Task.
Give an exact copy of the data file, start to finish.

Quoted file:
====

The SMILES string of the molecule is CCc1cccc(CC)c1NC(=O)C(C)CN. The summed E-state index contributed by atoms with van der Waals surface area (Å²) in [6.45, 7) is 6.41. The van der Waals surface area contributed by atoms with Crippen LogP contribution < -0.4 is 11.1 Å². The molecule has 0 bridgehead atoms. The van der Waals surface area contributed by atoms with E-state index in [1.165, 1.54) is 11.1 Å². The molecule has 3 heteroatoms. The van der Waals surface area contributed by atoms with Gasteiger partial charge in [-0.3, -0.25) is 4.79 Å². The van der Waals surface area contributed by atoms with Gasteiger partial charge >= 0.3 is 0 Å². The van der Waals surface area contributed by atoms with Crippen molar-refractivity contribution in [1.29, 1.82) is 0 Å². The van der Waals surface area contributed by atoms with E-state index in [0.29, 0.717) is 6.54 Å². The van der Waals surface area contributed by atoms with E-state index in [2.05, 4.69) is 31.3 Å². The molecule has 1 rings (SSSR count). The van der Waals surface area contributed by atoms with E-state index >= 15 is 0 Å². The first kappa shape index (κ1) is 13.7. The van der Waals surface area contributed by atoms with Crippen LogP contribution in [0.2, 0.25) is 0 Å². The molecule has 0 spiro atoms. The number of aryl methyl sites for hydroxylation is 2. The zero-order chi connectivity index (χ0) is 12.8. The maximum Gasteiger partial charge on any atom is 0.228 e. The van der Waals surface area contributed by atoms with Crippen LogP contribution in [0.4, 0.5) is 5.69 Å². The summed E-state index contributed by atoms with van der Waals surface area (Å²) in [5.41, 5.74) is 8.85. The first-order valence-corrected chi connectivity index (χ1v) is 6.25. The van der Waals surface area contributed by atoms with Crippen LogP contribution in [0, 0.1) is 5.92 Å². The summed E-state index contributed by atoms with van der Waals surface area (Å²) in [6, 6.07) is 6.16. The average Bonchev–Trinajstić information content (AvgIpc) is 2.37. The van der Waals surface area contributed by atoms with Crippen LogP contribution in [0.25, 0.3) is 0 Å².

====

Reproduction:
The SMILES string of the molecule is CCc1cccc(CC)c1NC(=O)C(C)CN. The summed E-state index contributed by atoms with van der Waals surface area (Å²) in [6.45, 7) is 6.41. The van der Waals surface area contributed by atoms with Crippen LogP contribution < -0.4 is 11.1 Å². The molecule has 0 bridgehead atoms. The van der Waals surface area contributed by atoms with E-state index in [1.165, 1.54) is 11.1 Å². The molecule has 3 heteroatoms. The van der Waals surface area contributed by atoms with Gasteiger partial charge in [-0.3, -0.25) is 4.79 Å². The van der Waals surface area contributed by atoms with Gasteiger partial charge >= 0.3 is 0 Å². The van der Waals surface area contributed by atoms with Crippen molar-refractivity contribution in [1.29, 1.82) is 0 Å². The van der Waals surface area contributed by atoms with E-state index in [0.29, 0.717) is 6.54 Å². The van der Waals surface area contributed by atoms with E-state index in [2.05, 4.69) is 31.3 Å². The molecule has 1 rings (SSSR count). The van der Waals surface area contributed by atoms with E-state index >= 15 is 0 Å². The first kappa shape index (κ1) is 13.7. The van der Waals surface area contributed by atoms with Crippen LogP contribution in [0.2, 0.25) is 0 Å². The molecule has 0 spiro atoms. The number of aryl methyl sites for hydroxylation is 2. The zero-order chi connectivity index (χ0) is 12.8. The maximum Gasteiger partial charge on any atom is 0.228 e. The van der Waals surface area contributed by atoms with Crippen LogP contribution in [0.4, 0.5) is 5.69 Å². The summed E-state index contributed by atoms with van der Waals surface area (Å²) in [5.41, 5.74) is 8.85. The first-order valence-corrected chi connectivity index (χ1v) is 6.25. The van der Waals surface area contributed by atoms with Crippen LogP contribution in [0, 0.1) is 5.92 Å². The summed E-state index contributed by atoms with van der Waals surface area (Å²) in [6, 6.07) is 6.16. The average Bonchev–Trinajstić information content (AvgIpc) is 2.37. The van der Waals surface area contributed by atoms with Crippen LogP contribution in [0.25, 0.3) is 0 Å².